Eco-quandary: To use toilet paper or to use toilet cloth … that is the oh-so-personal question

cloth tpWell, I did it. I switched to cloth toilet paper.

I am the lone voyager on this journey in my household. Little Cheap is interested, but frightened that she will flush the cloth down the toilet accidentally and get in trouble (she’s gleefully on the “let it mellow” bandwagon, however). Mr. Cheap is quietly aghast.

I’ve been thinking about the process for a while, and was further inspired by a discussion at Simple Living: Simplify + Reduce.

Then I had to accumulate my materials: a yard of flannel bought on sale for $1, a squirt bottle of water, the pinking shears to (hopefully) prevent my having to sew a zillion little cloths, and — the coup de grace — a fabulous asparagus pot bought at a yard sale for $1.

Potential “too much information” alert!

This week I dove into the process. (I’m going to share, because on most sites, nobody will talk nitty-gritty and I found it frustrating.) First, I cut wipes in rectangles about 4″ by 8″ — but this was really more than necessary, and I’m paranoid about Little Cheap’s fear, so I cut those in half to 4″ by 4″ squares. (If need be, we can use two!) As an added benefit, the small size fits nicely into a basket in the bathroom.

Following numerous suggestions online, I go, I squirt, I wipe, and I throw the wipe in the asparagus steamer. The asparagus steamer is a tall metal pot with two handles at the top and a ventilating lid, and inside a basket with a handle and drain holes in the bottom. I’ve loaded it with a solution of a tablespoon of washing soda and a few drops of tea tree oil (a natural antibacterial).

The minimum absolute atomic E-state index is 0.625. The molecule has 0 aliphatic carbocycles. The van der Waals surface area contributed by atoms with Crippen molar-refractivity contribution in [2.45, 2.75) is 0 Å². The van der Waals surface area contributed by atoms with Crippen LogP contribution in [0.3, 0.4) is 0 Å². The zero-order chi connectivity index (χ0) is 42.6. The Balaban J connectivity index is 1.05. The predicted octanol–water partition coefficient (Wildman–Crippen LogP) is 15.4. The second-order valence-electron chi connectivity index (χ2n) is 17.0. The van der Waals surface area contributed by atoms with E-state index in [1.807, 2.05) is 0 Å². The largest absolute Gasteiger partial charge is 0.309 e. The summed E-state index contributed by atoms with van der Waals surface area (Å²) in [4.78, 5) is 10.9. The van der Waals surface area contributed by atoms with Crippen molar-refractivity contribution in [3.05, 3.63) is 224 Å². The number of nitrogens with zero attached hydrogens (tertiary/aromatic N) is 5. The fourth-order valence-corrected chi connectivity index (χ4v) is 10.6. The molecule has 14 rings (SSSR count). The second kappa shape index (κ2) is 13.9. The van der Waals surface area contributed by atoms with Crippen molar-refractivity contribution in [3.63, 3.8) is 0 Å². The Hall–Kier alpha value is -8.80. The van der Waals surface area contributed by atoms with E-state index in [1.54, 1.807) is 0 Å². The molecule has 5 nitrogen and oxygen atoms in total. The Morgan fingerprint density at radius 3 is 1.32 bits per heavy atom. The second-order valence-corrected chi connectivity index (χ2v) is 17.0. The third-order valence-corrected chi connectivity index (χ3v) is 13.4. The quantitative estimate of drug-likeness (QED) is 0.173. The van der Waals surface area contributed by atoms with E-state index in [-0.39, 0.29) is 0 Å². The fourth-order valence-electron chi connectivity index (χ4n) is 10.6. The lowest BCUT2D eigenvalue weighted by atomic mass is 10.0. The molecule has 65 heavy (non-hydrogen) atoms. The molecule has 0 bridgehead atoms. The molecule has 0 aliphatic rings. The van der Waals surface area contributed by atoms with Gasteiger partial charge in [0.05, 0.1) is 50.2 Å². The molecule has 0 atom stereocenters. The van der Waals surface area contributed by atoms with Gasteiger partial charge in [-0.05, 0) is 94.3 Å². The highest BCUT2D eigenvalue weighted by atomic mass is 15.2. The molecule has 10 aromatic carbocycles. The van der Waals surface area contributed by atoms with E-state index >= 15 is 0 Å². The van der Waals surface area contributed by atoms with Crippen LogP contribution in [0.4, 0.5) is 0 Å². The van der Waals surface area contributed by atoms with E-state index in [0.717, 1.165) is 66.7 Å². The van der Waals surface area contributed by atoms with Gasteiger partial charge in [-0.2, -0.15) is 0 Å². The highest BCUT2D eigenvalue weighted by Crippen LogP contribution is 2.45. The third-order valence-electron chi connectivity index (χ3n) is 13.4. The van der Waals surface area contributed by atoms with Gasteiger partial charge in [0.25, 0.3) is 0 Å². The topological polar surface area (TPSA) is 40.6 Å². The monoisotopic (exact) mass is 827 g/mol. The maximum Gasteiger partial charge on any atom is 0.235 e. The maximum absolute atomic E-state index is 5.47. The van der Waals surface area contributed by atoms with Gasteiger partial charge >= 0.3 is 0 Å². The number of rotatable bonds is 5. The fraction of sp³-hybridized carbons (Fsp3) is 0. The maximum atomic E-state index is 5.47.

When laundry day comes, I’ll drain and rinse the pot and throw the wipes in with the towels or whatever. I’ll wash that load on hot, add vinegar to the rinse, and hang outside to dry, as we do with everything. This process worked well through two and a half years of cloth diapers, so I anticipate it will be fine here, too.

If you’re not ready for that step …

… at least consider the type of toilet paper you use. I’ll confess that I only recently, reluctantly renounced (again) my preference for cheap over green in this department, but it really is sick to think about using virgin wood to wipe your bum. This link at the Natural Resources Defense Council addresses the impact of non-recycled paper products on the environment:

I also am putting together a cost chart on types of toilet paper in my area (we’ll at least be keeping a courtesy roll on hand for guests). Watch for that next week. And meanwhile, “if it’s yellow, let it mellow.”


17 thoughts on “Eco-quandary: To use toilet paper or to use toilet cloth … that is the oh-so-personal question

  1. Jefferson says:

    Ok, so I’ve been enjoying reading your new(ish) blog (I’ve even subscribed to the RSS). While I don’t think I’ve taken any actions based on your advice, it’s certainly been good food for thought.

    This one though? Well, let’s just say I’m in the “quietly aghast” camp.

    I guess it’s not terribly different from cloth diapers, but I seem to recall something about a newborn’s diet being intrinsically *ahem* unsullied by the odors of an adult diet (which might explain why our cloth diapers seemed to disappear shortly after breastfeeding ended).

    Anyway, I wish you nothing but the best of luck with this endeavor, but please accept this message as a friendly declination of any future dinner invitations that may include asparagus.

  2. Keirra says:

    Ive been considering doing this, iam 17 & Iam about to move out of home with my partner and my newborn son.I really want to teach my children how to be eco-freindly and iam scabby and want to save money, I mean people must spend thousands on TP (it really does add up).Iam also using cloth nappies, cloth menstral pads…(they both have come a long way).They come in new absorbant materials like hemp and bamboo and there is alot of styles of nappies (pockets, fitted, AIO,flats ect)….